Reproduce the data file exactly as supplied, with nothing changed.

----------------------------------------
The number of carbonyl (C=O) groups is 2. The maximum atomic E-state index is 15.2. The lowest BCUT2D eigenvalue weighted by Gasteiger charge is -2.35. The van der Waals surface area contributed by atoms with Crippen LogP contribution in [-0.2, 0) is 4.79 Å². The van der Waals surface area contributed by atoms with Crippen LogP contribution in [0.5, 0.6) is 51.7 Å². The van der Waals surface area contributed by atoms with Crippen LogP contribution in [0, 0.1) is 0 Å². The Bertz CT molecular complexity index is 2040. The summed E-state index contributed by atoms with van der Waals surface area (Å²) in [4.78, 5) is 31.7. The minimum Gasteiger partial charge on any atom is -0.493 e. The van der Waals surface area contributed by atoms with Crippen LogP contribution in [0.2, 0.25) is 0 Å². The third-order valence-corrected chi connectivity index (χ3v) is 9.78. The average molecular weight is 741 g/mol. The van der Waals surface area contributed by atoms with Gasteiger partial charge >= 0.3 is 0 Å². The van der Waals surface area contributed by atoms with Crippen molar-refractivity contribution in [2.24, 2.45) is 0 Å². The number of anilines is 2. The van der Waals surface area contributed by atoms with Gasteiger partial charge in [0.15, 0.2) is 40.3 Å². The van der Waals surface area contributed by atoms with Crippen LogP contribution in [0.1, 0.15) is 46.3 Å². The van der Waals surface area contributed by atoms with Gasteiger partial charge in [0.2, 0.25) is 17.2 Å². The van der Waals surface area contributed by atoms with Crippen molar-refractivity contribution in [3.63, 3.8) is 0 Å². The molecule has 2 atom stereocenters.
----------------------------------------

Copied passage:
The number of carbonyl (C=O) groups is 2. The maximum atomic E-state index is 15.2. The lowest BCUT2D eigenvalue weighted by Gasteiger charge is -2.35. The van der Waals surface area contributed by atoms with Crippen LogP contribution in [-0.2, 0) is 4.79 Å². The van der Waals surface area contributed by atoms with Crippen LogP contribution in [0.5, 0.6) is 51.7 Å². The van der Waals surface area contributed by atoms with Crippen LogP contribution in [0, 0.1) is 0 Å². The Bertz CT molecular complexity index is 2040. The summed E-state index contributed by atoms with van der Waals surface area (Å²) in [4.78, 5) is 31.7. The minimum Gasteiger partial charge on any atom is -0.493 e. The van der Waals surface area contributed by atoms with Crippen LogP contribution in [0.2, 0.25) is 0 Å². The third-order valence-corrected chi connectivity index (χ3v) is 9.78. The average molecular weight is 741 g/mol. The van der Waals surface area contributed by atoms with Gasteiger partial charge >= 0.3 is 0 Å². The van der Waals surface area contributed by atoms with Crippen molar-refractivity contribution in [2.24, 2.45) is 0 Å². The number of anilines is 2. The van der Waals surface area contributed by atoms with Gasteiger partial charge in [0.15, 0.2) is 40.3 Å². The van der Waals surface area contributed by atoms with Crippen LogP contribution in [0.1, 0.15) is 46.3 Å². The van der Waals surface area contributed by atoms with Gasteiger partial charge in [0.2, 0.25) is 17.2 Å². The van der Waals surface area contributed by atoms with Crippen molar-refractivity contribution in [3.63, 3.8) is 0 Å². The molecule has 2 atom stereocenters.